1. The demand for greater workers control of production points beyond capitalist society as we know it. Few business or industry owners will allow it, certainly not without being compelled through struggle by the workers, and probably not even then. The fight for greater workers control of production is a “transitional demand” in the sense that it serves to organize workers and unions, and to raise their political consciousness in the process. They come to see the limits to true progress within the confines of the profit-based, capitalist system and start thinking beyond.

      Jack Barnes describes the fight for greater workers control of production in his book, The Changing Face of U.S. Politics: Working Class Politics and the Trade Unions.

        “Struggles will grow for protection against speedup and layoffs, for safety and health conditions, regulation of and veto power over work rules, and health codes to protect workers against industrial hazards — asbestos fibers, coal dust, and chemical or radiation poisoning.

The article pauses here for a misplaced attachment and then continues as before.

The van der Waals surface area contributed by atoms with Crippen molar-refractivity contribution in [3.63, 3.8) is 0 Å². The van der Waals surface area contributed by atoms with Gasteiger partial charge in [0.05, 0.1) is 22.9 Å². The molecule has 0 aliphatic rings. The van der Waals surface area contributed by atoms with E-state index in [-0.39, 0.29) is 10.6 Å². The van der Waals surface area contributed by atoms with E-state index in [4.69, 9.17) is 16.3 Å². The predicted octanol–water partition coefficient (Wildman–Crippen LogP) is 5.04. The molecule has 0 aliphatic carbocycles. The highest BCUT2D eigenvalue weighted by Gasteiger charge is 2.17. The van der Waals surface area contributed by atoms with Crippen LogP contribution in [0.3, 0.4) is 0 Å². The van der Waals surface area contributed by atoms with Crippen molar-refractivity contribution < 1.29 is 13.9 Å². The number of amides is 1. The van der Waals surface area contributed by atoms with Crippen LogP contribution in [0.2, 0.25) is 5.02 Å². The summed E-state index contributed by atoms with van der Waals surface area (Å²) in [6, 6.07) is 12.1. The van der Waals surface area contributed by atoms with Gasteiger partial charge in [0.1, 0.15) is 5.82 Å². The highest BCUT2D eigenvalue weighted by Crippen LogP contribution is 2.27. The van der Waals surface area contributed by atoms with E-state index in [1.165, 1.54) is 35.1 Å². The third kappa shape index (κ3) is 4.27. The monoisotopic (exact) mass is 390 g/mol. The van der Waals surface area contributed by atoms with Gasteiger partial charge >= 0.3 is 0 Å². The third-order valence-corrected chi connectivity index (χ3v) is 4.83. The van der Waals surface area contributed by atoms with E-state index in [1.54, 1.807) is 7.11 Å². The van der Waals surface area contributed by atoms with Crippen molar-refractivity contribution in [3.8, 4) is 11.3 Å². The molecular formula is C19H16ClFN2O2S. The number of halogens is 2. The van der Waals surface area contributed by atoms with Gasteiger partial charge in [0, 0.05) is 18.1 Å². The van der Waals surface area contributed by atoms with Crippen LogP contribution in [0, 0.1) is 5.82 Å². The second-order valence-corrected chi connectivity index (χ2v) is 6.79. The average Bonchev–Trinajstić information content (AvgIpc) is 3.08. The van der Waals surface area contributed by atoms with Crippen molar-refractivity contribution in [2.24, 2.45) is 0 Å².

“The workers must have veto power on questions of safety. They should insist that production be shut down at once on demand of the workers and at no loss in pay whenever safety of personnel is at stake. All safety controls and the speed of the production line must be set by the workers themselves. Acceptable levels of chemical pollution, control over purification of waste products, and similar standards must be established by the workers after full access to technical information and consultation with experts of their own choice.

        “Workers committees must be empowered to decide directly, in consultation with citizens committees responsible to the community, on projects to establish plants or use industrial processes that may adversely affect the environment of cities and regions. Such decisions have to be made on the basis of full and accurate information about the ecological and health effects involved, and with no concern for profits such as motivates the lobbyists and government representatives of big business. Only labor can fight to put science to work as the liberator of humanity, not its destroyer.…”